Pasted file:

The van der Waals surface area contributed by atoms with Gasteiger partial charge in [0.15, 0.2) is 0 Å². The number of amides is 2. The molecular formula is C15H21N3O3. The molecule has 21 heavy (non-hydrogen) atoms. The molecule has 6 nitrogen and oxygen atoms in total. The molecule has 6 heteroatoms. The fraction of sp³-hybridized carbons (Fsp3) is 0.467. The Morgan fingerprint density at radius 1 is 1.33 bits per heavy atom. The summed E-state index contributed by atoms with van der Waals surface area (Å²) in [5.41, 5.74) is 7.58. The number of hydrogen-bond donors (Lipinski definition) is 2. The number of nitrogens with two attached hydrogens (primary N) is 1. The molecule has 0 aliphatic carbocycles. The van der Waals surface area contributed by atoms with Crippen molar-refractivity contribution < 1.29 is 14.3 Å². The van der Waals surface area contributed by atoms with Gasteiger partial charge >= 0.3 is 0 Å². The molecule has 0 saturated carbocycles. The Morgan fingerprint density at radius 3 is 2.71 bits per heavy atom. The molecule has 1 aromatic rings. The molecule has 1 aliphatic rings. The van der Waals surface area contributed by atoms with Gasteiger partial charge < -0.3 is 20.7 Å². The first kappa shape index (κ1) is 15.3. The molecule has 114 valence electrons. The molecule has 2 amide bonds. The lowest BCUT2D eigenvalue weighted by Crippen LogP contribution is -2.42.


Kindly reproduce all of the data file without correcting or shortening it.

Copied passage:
The van der Waals surface area contributed by atoms with Gasteiger partial charge in [0.15, 0.2) is 0 Å². The number of amides is 2. The molecular formula is C15H21N3O3. The molecule has 21 heavy (non-hydrogen) atoms. The molecule has 6 nitrogen and oxygen atoms in total. The molecule has 6 heteroatoms. The fraction of sp³-hybridized carbons (Fsp3) is 0.467. The Morgan fingerprint density at radius 1 is 1.33 bits per heavy atom. The summed E-state index contributed by atoms with van der Waals surface area (Å²) in [5.41, 5.74) is 7.58. The number of hydrogen-bond donors (Lipinski definition) is 2. The number of nitrogens with two attached hydrogens (primary N) is 1. The molecule has 0 aliphatic carbocycles. The van der Waals surface area contributed by atoms with Crippen molar-refractivity contribution < 1.29 is 14.3 Å². The van der Waals surface area contributed by atoms with Gasteiger partial charge >= 0.3 is 0 Å². The molecule has 0 saturated carbocycles. The Morgan fingerprint density at radius 3 is 2.71 bits per heavy atom. The molecule has 1 aromatic rings. The molecule has 1 aliphatic rings. The van der Waals surface area contributed by atoms with Gasteiger partial charge < -0.3 is 20.7 Å². The first kappa shape index (κ1) is 15.3. The molecule has 114 valence electrons. The molecule has 2 amide bonds. The lowest BCUT2D eigenvalue weighted by Crippen LogP contribution is -2.42.